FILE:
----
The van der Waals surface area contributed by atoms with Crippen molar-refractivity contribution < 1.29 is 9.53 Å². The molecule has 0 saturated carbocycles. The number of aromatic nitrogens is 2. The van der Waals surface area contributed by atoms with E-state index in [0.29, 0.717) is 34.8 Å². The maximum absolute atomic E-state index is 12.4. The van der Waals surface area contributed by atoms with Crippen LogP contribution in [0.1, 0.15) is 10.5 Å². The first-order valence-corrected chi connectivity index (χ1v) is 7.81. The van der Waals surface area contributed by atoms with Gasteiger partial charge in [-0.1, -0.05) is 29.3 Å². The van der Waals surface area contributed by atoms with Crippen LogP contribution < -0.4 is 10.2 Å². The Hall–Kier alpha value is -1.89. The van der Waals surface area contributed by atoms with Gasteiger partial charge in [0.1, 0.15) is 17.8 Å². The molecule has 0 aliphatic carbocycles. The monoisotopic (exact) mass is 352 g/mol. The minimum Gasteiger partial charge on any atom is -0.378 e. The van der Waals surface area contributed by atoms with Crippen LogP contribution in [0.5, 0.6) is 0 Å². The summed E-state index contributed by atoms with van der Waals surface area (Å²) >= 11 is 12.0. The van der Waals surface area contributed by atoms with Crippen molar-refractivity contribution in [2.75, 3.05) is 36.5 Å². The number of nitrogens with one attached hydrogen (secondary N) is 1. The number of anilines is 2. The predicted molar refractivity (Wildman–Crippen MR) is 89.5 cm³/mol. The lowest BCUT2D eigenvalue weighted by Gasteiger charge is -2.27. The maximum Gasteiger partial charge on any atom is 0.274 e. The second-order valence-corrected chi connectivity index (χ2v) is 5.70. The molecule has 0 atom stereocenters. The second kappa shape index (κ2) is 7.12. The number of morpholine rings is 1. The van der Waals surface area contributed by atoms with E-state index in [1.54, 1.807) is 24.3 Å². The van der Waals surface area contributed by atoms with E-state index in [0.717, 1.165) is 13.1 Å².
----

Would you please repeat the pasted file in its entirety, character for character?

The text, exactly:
The van der Waals surface area contributed by atoms with Crippen molar-refractivity contribution < 1.29 is 9.53 Å². The molecule has 0 saturated carbocycles. The number of aromatic nitrogens is 2. The van der Waals surface area contributed by atoms with E-state index in [0.29, 0.717) is 34.8 Å². The maximum absolute atomic E-state index is 12.4. The van der Waals surface area contributed by atoms with Crippen LogP contribution in [0.1, 0.15) is 10.5 Å². The first-order valence-corrected chi connectivity index (χ1v) is 7.81. The van der Waals surface area contributed by atoms with Gasteiger partial charge in [-0.1, -0.05) is 29.3 Å². The van der Waals surface area contributed by atoms with Crippen LogP contribution < -0.4 is 10.2 Å². The Hall–Kier alpha value is -1.89. The van der Waals surface area contributed by atoms with Gasteiger partial charge in [0.1, 0.15) is 17.8 Å². The molecule has 0 aliphatic carbocycles. The monoisotopic (exact) mass is 352 g/mol. The minimum Gasteiger partial charge on any atom is -0.378 e. The van der Waals surface area contributed by atoms with Crippen LogP contribution in [0.5, 0.6) is 0 Å². The summed E-state index contributed by atoms with van der Waals surface area (Å²) >= 11 is 12.0. The van der Waals surface area contributed by atoms with Crippen molar-refractivity contribution in [2.75, 3.05) is 36.5 Å². The number of nitrogens with one attached hydrogen (secondary N) is 1. The number of anilines is 2. The predicted molar refractivity (Wildman–Crippen MR) is 89.5 cm³/mol. The lowest BCUT2D eigenvalue weighted by Gasteiger charge is -2.27. The maximum Gasteiger partial charge on any atom is 0.274 e. The second-order valence-corrected chi connectivity index (χ2v) is 5.70. The molecule has 0 atom stereocenters. The second kappa shape index (κ2) is 7.12. The number of morpholine rings is 1. The van der Waals surface area contributed by atoms with E-state index in [1.54, 1.807) is 24.3 Å². The van der Waals surface area contributed by atoms with E-state index in [0.717, 1.165) is 13.1 Å².